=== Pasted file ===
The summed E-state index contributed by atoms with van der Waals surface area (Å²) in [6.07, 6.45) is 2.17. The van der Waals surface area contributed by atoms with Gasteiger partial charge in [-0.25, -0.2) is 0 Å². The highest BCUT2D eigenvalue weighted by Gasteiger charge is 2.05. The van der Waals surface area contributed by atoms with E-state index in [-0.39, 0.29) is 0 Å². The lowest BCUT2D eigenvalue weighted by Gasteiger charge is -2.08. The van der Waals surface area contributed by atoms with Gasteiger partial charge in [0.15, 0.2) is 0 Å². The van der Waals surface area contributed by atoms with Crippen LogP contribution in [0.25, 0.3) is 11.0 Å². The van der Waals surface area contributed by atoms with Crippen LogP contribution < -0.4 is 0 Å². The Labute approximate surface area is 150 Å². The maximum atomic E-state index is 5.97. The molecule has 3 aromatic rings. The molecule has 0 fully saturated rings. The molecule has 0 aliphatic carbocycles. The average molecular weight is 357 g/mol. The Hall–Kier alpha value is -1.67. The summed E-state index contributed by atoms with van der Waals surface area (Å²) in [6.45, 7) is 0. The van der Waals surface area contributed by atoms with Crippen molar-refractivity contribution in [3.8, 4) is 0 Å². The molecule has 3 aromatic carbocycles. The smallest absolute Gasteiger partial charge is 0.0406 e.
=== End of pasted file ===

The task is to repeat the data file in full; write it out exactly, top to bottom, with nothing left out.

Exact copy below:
The summed E-state index contributed by atoms with van der Waals surface area (Å²) in [6.07, 6.45) is 2.17. The van der Waals surface area contributed by atoms with Gasteiger partial charge in [-0.25, -0.2) is 0 Å². The highest BCUT2D eigenvalue weighted by Gasteiger charge is 2.05. The van der Waals surface area contributed by atoms with E-state index in [-0.39, 0.29) is 0 Å². The lowest BCUT2D eigenvalue weighted by Gasteiger charge is -2.08. The van der Waals surface area contributed by atoms with Gasteiger partial charge in [0.15, 0.2) is 0 Å². The van der Waals surface area contributed by atoms with Crippen LogP contribution in [0.25, 0.3) is 11.0 Å². The van der Waals surface area contributed by atoms with Crippen LogP contribution < -0.4 is 0 Å². The Labute approximate surface area is 150 Å². The maximum atomic E-state index is 5.97. The molecule has 3 aromatic rings. The molecule has 0 fully saturated rings. The molecule has 0 aliphatic carbocycles. The average molecular weight is 357 g/mol. The Hall–Kier alpha value is -1.67. The summed E-state index contributed by atoms with van der Waals surface area (Å²) in [6.45, 7) is 0. The van der Waals surface area contributed by atoms with Crippen molar-refractivity contribution in [3.8, 4) is 0 Å². The molecule has 3 aromatic carbocycles. The smallest absolute Gasteiger partial charge is 0.0406 e.